Beria's sexually predatory nature was well-known to the Politburo, and though Stalin took an indulgent viewpoint (considering Beria's wartime importance), he was fearful after learning that his daughter Svetlana was alone with Beria at his house. He said, "I don't trust Beria," and called her to tell her to leave immediately. When Beria complimented Alexander Poskrebyshev's daughter on her beauty, Poskrebyshev quickly pulled her aside and instructed her, "Don't ever accept a lift from Beria." After taking an interest in Marshal Kliment Voroshilov's daughter-in-law during a party at their summer dacha, Beria shadowed their car closely all the way back to the Kremlin, terrifying Voroshilov's wife. Prior to and during the war, Beria directed his chief bodyguard, Colonel Sarkisov, to keep a running list of the names and phone numbers of his sexual conquests. Later realizing the security risk, Beria ordered Sarkisov to destroy the list, but the Colonel retained a secret handwritten copy. As Beria's fall from power began, Sarkisov sent the list to the new NKVD chief (and former wartime head of SMERSH), Viktor Abakumov, who was already aggressively building a case against Beria. Seeking to undermine Beria, Stalin was thrilled by Sarkisov's detailed records, demanding, "Send me everything this asshole writes down!" Sarkisov reported that Beria's sexual appetite had led to him contracting syphilis during the war, for which he was secretly treated without the knowledge of Stalin or the Politburo (a fact Beria later admitted during his interrogation). The Russian government did not acknowledge Sarkisov's handwritten list of Beria's victims until 17 January 2003, and the names will not be released for another 25 years.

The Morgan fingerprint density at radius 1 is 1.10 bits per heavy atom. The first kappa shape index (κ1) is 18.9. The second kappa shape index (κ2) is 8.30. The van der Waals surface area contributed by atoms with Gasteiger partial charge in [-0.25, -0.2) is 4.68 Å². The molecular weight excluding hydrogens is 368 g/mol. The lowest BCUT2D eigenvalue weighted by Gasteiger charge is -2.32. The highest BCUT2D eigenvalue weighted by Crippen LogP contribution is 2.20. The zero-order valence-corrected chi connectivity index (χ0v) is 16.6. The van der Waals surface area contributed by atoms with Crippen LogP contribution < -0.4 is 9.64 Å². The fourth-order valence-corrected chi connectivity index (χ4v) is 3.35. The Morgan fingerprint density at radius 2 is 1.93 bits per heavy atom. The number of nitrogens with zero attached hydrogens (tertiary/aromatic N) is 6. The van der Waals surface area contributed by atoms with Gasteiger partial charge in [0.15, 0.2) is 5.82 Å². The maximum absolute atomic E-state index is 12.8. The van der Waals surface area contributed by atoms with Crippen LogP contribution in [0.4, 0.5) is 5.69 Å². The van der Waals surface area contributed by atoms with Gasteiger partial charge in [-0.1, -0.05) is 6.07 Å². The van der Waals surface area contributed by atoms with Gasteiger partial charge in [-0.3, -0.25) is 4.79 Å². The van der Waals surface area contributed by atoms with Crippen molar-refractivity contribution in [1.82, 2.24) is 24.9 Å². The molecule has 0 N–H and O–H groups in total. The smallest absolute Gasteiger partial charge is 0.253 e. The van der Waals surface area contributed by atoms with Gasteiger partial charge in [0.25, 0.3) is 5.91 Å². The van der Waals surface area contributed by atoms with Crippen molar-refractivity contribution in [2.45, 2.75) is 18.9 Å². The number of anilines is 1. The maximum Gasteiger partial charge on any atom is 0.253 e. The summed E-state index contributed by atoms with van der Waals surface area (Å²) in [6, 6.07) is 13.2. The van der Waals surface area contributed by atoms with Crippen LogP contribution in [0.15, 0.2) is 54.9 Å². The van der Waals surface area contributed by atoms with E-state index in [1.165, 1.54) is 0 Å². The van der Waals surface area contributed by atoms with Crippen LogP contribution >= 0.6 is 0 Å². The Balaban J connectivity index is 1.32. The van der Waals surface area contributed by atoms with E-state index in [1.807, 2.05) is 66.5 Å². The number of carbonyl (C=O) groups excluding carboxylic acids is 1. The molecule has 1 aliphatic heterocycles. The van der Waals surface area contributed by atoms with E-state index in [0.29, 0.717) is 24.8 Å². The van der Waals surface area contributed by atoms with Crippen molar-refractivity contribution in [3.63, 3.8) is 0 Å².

The historian Amy Knight noted that Beria's sexual predation was partially independently corroborated by an American diplomat, Edward Ellis Smith, who served in the U.S. embassy in Moscow after the war: "Smith noted that Beria's escapades were common knowledge among embassy personnel because his house was on the same street as residence for Americans, and those who lived there saw girls brought to Beria's house late at night in a limousine."

The sexual abuse and rape charges against Beria were disputed by some of the people close to him, including his wife Nina and his son Sergo, and former Soviet foreign intelligence chief Pavel Sudoplatov, as politically motivated smears. In a 1990 interview, Beria's wife Nina said: "Lavrentiy was busy working day and night. When did he have time for love with this legion of women?"

In culture

Some details of Beria's appearance and biography were used by Tengiz Abuladze to create a character of dictator Varlam Aravidze for his film Repentance.

See also

  • History of the Soviet Union
  • List of Georgians (country)


Further reading

  • Antonov-Ovseenko, Anton, Beria, Moscow, 1999 (in Russian)
  • Avtorkhanov, Abdurahman, The Mystery of Stalin's Death, Novyi Mir, #5, 1991, pp. 194–233 (in Russian)
  • Beria, Sergo, Beria: My Father, London, 2001
  • Knight, Amy, Beria: Stalin's First Lieutenant, Princeton University Press, 1993. ISBN 0-691-03257-2
  • Khruschev, Nikita, Khruschev Remembers: Last Testament, Random House, 1977, ISBN 0-517-17547-9
  • Rhodes, Richard, Dark Sun: The Making of the Hydrogen Bomb, Simon and Schuster, 1996 ISBN 0-684-82414-0
  • Stove, R. J., The Unsleeping Eye: Secret Police and Their Victims, Encounter Books, San Francisco, 2003. ISBN 1-893554-66-X
  • Sudoplatov, Pavel, Special Tasks: The Memoirs of an Unwanted Witness – A Soviet Spymaster, Little Brown & Co, 1994, ISBN 0-316-77352-2
  • Sukhomlinov, Andrei, "Kto Vy, Lavrentiy Beria?", Moscow, 2003 (in Russian), ISBN 5-89935-060-1
  • Wittlin, Thaddeus. Commissar: The Life and Death of Lavrenty Pavlovich Beria, The Macmillan Co., New York, 1972.
  • Yakovlev, A.N., Naumov, V., and Sigachev, Y. (eds), Lavrenty Beria, 1953. Stenographic Report of July's Plenary Meeting of the Central Committee of the Communist Party of the Soviet Union and Other Documents, International Democracy Foundation, Moscow, 1999 (in Russian). ISBN 5-89511-006-1
  • Geronti Kikodze "Writings of Contemporary". ქიქოძე, გერონტი, თანამედროვის ჩანაწერები. – [1-ლი გამოც.]. – თბ. : არეტე, 2003 Not available in English.

External links











be-x-old:Лаўрэнці Берыя









bat-smg:Lavrentėjos Berėjė







Источник статьи: http://en.wikipedia.org/wiki/Lavrentiy_Beria
В статье упоминаются люди:   Берия, Лаврентий Павлович